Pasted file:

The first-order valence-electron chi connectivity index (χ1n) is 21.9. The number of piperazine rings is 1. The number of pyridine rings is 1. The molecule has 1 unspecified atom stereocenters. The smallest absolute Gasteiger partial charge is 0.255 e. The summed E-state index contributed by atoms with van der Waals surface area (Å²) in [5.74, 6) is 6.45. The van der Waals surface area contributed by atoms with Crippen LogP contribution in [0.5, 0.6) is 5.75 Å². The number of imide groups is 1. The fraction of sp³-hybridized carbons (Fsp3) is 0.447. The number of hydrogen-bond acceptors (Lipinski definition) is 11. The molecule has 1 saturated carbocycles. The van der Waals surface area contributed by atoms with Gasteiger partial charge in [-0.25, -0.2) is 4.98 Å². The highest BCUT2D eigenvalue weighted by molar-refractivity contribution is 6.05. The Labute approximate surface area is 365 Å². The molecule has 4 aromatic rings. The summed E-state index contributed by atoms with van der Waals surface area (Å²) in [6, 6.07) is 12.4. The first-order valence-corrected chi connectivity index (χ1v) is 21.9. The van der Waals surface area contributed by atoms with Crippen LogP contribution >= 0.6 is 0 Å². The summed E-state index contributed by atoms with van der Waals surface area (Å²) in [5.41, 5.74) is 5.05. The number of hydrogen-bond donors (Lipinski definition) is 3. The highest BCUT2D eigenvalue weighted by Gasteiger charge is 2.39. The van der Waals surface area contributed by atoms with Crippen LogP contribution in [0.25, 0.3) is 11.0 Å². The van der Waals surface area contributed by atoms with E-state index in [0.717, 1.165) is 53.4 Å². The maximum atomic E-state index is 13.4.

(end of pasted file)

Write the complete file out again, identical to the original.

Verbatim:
The first-order valence-electron chi connectivity index (χ1n) is 21.9. The number of piperazine rings is 1. The number of pyridine rings is 1. The molecule has 1 unspecified atom stereocenters. The smallest absolute Gasteiger partial charge is 0.255 e. The summed E-state index contributed by atoms with van der Waals surface area (Å²) in [5.74, 6) is 6.45. The van der Waals surface area contributed by atoms with Crippen LogP contribution in [0.5, 0.6) is 5.75 Å². The number of imide groups is 1. The fraction of sp³-hybridized carbons (Fsp3) is 0.447. The number of hydrogen-bond acceptors (Lipinski definition) is 11. The molecule has 1 saturated carbocycles. The van der Waals surface area contributed by atoms with Gasteiger partial charge in [-0.25, -0.2) is 4.98 Å². The highest BCUT2D eigenvalue weighted by molar-refractivity contribution is 6.05. The Labute approximate surface area is 365 Å². The molecule has 4 aromatic rings. The summed E-state index contributed by atoms with van der Waals surface area (Å²) in [6, 6.07) is 12.4. The first-order valence-corrected chi connectivity index (χ1v) is 21.9. The van der Waals surface area contributed by atoms with Crippen LogP contribution >= 0.6 is 0 Å². The summed E-state index contributed by atoms with van der Waals surface area (Å²) in [5.41, 5.74) is 5.05. The number of hydrogen-bond donors (Lipinski definition) is 3. The highest BCUT2D eigenvalue weighted by Gasteiger charge is 2.39. The van der Waals surface area contributed by atoms with Crippen LogP contribution in [0.25, 0.3) is 11.0 Å². The van der Waals surface area contributed by atoms with E-state index in [0.717, 1.165) is 53.4 Å². The maximum atomic E-state index is 13.4.